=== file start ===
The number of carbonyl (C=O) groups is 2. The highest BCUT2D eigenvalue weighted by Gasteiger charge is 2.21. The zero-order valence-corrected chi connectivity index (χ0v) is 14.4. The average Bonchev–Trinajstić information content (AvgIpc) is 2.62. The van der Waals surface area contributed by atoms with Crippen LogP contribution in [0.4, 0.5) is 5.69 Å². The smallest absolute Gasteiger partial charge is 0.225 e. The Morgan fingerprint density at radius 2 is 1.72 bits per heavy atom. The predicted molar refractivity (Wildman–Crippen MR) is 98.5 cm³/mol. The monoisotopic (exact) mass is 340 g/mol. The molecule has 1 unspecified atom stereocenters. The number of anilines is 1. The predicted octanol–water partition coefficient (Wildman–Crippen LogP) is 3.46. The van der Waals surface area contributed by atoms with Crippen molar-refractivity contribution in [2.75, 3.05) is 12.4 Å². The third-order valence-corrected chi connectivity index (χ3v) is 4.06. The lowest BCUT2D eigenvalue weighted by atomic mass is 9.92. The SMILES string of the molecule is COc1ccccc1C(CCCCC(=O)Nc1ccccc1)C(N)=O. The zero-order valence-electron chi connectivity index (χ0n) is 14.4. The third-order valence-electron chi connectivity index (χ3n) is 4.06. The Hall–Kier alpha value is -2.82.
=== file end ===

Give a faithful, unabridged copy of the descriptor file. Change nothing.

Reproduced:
The number of carbonyl (C=O) groups is 2. The highest BCUT2D eigenvalue weighted by Gasteiger charge is 2.21. The zero-order valence-corrected chi connectivity index (χ0v) is 14.4. The average Bonchev–Trinajstić information content (AvgIpc) is 2.62. The van der Waals surface area contributed by atoms with Crippen LogP contribution in [0.4, 0.5) is 5.69 Å². The smallest absolute Gasteiger partial charge is 0.225 e. The Morgan fingerprint density at radius 2 is 1.72 bits per heavy atom. The predicted molar refractivity (Wildman–Crippen MR) is 98.5 cm³/mol. The monoisotopic (exact) mass is 340 g/mol. The molecule has 1 unspecified atom stereocenters. The number of anilines is 1. The predicted octanol–water partition coefficient (Wildman–Crippen LogP) is 3.46. The van der Waals surface area contributed by atoms with Crippen molar-refractivity contribution in [2.75, 3.05) is 12.4 Å². The third-order valence-corrected chi connectivity index (χ3v) is 4.06. The lowest BCUT2D eigenvalue weighted by atomic mass is 9.92. The SMILES string of the molecule is COc1ccccc1C(CCCCC(=O)Nc1ccccc1)C(N)=O. The zero-order valence-electron chi connectivity index (χ0n) is 14.4. The third-order valence-electron chi connectivity index (χ3n) is 4.06. The Hall–Kier alpha value is -2.82.